Monday, February 15, 2016

Fear and Respect

I managed to watch a bit of the Republican Presidential debate in New Hampshire last week, and I was struck by the theme of leadership as portrayed by the participants.  Of course, I understand that all avoidance of weakness must be maintained, especially in light of their unified attacks on President Obama as having created a global perception of America as weak on terrorism. 

But what percentage of our perception of "strong leadership" is inspired by fear, and what portion derives from respect?

As defined when you Google it, a bully is "a person who uses strength or power to harm or intimidate those who are weaker."  Additionally, when used as a verb, to bully is to "use superior strength or influence to intimidate (someone), typically to force him or her to do what one wants."

I consider Donald Trump to be the classic bully.  The way he stands, his facial reactions to what he hears, his pattern of interrupting others as they speak, all signs that he is used to getting his way, that he does not do anything he does not want to do, and that his idea of a compromise is getting others to do what he wants.  In some way, this is a trait that many Americans admire, and, assuming they think we have been weak in dealing with our enemies, yearn for in a future president.  And, if he were to act forcefully in dealing with groups like ISIS, they may fear him as well as the prospect of being killed by the American military. 

And Trump is not the only Republican candidate to emphasize their belief that a strong hand is the only way to deal with terrorists.  Almost to a man, increased bombings, boots on the ground, and more arming of those actively fighting ISIS was the consensus.  There was even talk of expanding registration for the draft to include women, in addition to reversing the recent "gutting" of the American military by Obama. 

Notwithstanding the microscope that so many GOP elected officials train on every federal dollar spent, it seems hard to marry the idea that $600 billion a year (as much as $9 trillion dollars since the attacks of 911) represents a gutting of our military, especially in the context of the facts that we spend more on "defense" every year than the next 15 highest spending countries.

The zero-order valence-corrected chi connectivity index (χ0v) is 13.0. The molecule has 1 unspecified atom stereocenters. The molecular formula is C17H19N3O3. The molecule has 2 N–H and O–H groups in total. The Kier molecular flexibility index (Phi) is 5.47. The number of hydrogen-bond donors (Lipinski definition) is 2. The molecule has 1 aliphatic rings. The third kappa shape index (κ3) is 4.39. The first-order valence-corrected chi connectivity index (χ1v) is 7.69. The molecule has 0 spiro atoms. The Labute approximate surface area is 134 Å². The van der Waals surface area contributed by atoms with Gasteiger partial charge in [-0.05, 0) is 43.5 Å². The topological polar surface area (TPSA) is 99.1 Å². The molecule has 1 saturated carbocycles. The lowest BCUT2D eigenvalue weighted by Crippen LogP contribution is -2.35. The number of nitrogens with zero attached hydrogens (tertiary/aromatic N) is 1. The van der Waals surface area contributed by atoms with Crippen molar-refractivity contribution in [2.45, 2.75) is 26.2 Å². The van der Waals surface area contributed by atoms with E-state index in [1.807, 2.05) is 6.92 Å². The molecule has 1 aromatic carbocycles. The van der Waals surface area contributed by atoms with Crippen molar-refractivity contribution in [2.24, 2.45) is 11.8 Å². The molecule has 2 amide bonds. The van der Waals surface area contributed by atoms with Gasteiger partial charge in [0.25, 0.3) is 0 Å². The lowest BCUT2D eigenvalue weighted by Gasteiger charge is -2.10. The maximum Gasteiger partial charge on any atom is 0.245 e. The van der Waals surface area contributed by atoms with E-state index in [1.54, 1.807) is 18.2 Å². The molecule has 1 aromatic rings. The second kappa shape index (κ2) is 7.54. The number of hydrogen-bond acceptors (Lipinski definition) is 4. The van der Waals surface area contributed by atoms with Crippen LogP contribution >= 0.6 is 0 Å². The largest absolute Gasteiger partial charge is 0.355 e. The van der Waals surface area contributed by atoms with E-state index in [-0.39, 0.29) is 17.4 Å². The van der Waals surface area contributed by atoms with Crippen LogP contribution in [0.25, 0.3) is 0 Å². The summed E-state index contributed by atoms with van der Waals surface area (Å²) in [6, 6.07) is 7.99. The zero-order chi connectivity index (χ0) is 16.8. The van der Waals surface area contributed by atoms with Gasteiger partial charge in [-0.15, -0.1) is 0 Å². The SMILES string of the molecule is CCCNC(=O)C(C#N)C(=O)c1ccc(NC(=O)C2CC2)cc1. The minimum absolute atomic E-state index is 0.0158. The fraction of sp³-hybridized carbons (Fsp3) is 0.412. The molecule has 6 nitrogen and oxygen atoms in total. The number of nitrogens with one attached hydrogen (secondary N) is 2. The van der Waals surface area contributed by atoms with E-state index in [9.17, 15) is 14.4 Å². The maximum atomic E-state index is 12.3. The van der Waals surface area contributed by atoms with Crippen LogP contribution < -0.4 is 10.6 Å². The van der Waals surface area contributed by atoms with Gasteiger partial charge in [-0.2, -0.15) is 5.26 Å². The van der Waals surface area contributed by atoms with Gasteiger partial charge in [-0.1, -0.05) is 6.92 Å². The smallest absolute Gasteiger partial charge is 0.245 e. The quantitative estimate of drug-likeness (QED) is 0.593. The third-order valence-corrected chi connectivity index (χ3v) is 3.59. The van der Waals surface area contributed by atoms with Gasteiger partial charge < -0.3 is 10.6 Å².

Yet that seems the very definition, at least by those on the stage that night, of how America can regain our respect in the world.  How to stop those laughing at, and taking advantage of us!  In short, it seems that our best answer to the perceived lack of respect is to use our military strength and power to harm or intimidate those who are weaker.  In other words, act like a bully.

OK, so it is easy to say that we shouldn't act like bullies.  That we should look for ways to talk to our enemies, to find common ground, to ease tensions rather than escalate them.  But what do we do when our enemies don't want to talk to us?   Are determined to use violence against us?  

Certainly, there is precedent as to how to act in these situations.  Look how our elected officials have behaved, GOP and DEM alike, since Obama's 2008 election  Always talking, always negotiating, always keeping the country's best interests at heart.  Or, even more locally, how Pennsylvania Governor Wolf and the GOP dominated House and Senate have worked closely to fashion a spending budget.

Oh, that's right.  These are examples of how NOT to act.

Hmm.  So, perhaps killing is the only option, force the only mode of action, military presence the only solution. Perhaps the only way to gain respect in the world is the be the holder of the biggest stick, and to use that stick as often as possible.  After all, look how it has worked for us so far.  We have had the biggest, baddest, strongest military on the planet for at least 30 years, we have engaged in armed conflict in other countries at least 9 times since the collapse of the Russian empire (El Salvador, Beirut, Grenada, Panama, Gulf War, Panama, Somalia, Afghanistan, Iraq), and have military bases in over 100 other countries. 

But wait a minute.  Despite these facts, and the big one, the elephant in the room nobody likes to acknowledge, the fact that we are the ONLY country ever to use a nuclear weapon yet the most adamant as to who should get one, despite all this our enemies DO NOT fear us, according to the gentlemen debating in New Hampshire that night, and our friends ARE NOT glad to be our allies. 

Perhaps then, it is their fear we have, but their respect we lack. 

It is our fear of our enemies that drives us towards bankruptcy as we spend our selves silly, but  worse, our fear of those on the other side of the political aisle, that has polarized debate, and created a morass in Washington where the good of the party far outweighs the good of the country. 

I respect those last 6 GOP presidential candidates for believing in themselves, and ultimately, believing in America.  I respect them for their willingness to stand on the stage and face the dissection of their every word, and the ridicule of those who disagree.  But I fear that their solutions are tired, and useless.  That more war, more wagging of a big stick, more telling others nations, other cultures, what to do and using violence to back up those words rather than compassion, understanding and tolerance will only lead America further down a path where her precious resources, material as well as human, are wasted in even more fruitless attempts to be the bully of the world, even in the name of good intentions.  



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